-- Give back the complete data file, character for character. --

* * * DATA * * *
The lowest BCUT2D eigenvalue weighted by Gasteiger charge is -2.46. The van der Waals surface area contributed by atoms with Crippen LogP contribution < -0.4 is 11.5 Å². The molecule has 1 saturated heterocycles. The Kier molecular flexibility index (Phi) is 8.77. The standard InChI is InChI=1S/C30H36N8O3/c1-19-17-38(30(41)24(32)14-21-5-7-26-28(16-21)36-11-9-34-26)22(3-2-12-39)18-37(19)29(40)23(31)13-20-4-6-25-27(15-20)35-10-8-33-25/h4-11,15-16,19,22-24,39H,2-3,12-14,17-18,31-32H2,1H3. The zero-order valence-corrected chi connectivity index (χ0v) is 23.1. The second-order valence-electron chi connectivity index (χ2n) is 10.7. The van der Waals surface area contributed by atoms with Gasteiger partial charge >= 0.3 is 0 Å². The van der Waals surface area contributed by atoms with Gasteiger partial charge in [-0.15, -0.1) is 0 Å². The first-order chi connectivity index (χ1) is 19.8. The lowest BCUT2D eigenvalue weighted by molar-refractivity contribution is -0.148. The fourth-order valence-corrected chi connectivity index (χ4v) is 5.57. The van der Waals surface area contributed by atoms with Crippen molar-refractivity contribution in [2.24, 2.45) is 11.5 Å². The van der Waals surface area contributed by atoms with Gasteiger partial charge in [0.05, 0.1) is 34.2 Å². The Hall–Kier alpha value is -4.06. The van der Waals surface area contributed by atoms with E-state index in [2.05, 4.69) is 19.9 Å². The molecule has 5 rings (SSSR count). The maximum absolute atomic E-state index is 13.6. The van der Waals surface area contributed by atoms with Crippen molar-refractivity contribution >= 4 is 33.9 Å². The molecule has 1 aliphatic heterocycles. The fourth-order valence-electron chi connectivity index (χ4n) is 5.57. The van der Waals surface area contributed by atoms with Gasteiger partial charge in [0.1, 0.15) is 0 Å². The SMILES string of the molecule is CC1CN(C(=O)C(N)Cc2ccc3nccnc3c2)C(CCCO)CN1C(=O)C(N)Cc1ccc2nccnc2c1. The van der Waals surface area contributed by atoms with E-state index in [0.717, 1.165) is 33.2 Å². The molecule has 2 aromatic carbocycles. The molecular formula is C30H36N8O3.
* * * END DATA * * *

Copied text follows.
The lowest BCUT2D eigenvalue weighted by Gasteiger charge is -2.46. The van der Waals surface area contributed by atoms with Crippen LogP contribution < -0.4 is 11.5 Å². The molecule has 1 saturated heterocycles. The Kier molecular flexibility index (Phi) is 8.77. The standard InChI is InChI=1S/C30H36N8O3/c1-19-17-38(30(41)24(32)14-21-5-7-26-28(16-21)36-11-9-34-26)22(3-2-12-39)18-37(19)29(40)23(31)13-20-4-6-25-27(15-20)35-10-8-33-25/h4-11,15-16,19,22-24,39H,2-3,12-14,17-18,31-32H2,1H3. The zero-order valence-corrected chi connectivity index (χ0v) is 23.1. The second-order valence-electron chi connectivity index (χ2n) is 10.7. The van der Waals surface area contributed by atoms with Gasteiger partial charge >= 0.3 is 0 Å². The van der Waals surface area contributed by atoms with Gasteiger partial charge in [-0.15, -0.1) is 0 Å². The first-order chi connectivity index (χ1) is 19.8. The lowest BCUT2D eigenvalue weighted by molar-refractivity contribution is -0.148. The fourth-order valence-corrected chi connectivity index (χ4v) is 5.57. The van der Waals surface area contributed by atoms with Crippen molar-refractivity contribution in [2.24, 2.45) is 11.5 Å². The van der Waals surface area contributed by atoms with Gasteiger partial charge in [0.05, 0.1) is 34.2 Å². The Hall–Kier alpha value is -4.06. The van der Waals surface area contributed by atoms with E-state index in [2.05, 4.69) is 19.9 Å². The molecule has 5 rings (SSSR count). The maximum absolute atomic E-state index is 13.6. The van der Waals surface area contributed by atoms with Crippen molar-refractivity contribution >= 4 is 33.9 Å². The molecule has 1 aliphatic heterocycles. The fourth-order valence-electron chi connectivity index (χ4n) is 5.57. The van der Waals surface area contributed by atoms with Gasteiger partial charge in [0.1, 0.15) is 0 Å². The SMILES string of the molecule is CC1CN(C(=O)C(N)Cc2ccc3nccnc3c2)C(CCCO)CN1C(=O)C(N)Cc1ccc2nccnc2c1. The van der Waals surface area contributed by atoms with E-state index in [0.717, 1.165) is 33.2 Å². The molecule has 2 aromatic carbocycles. The molecular formula is C30H36N8O3.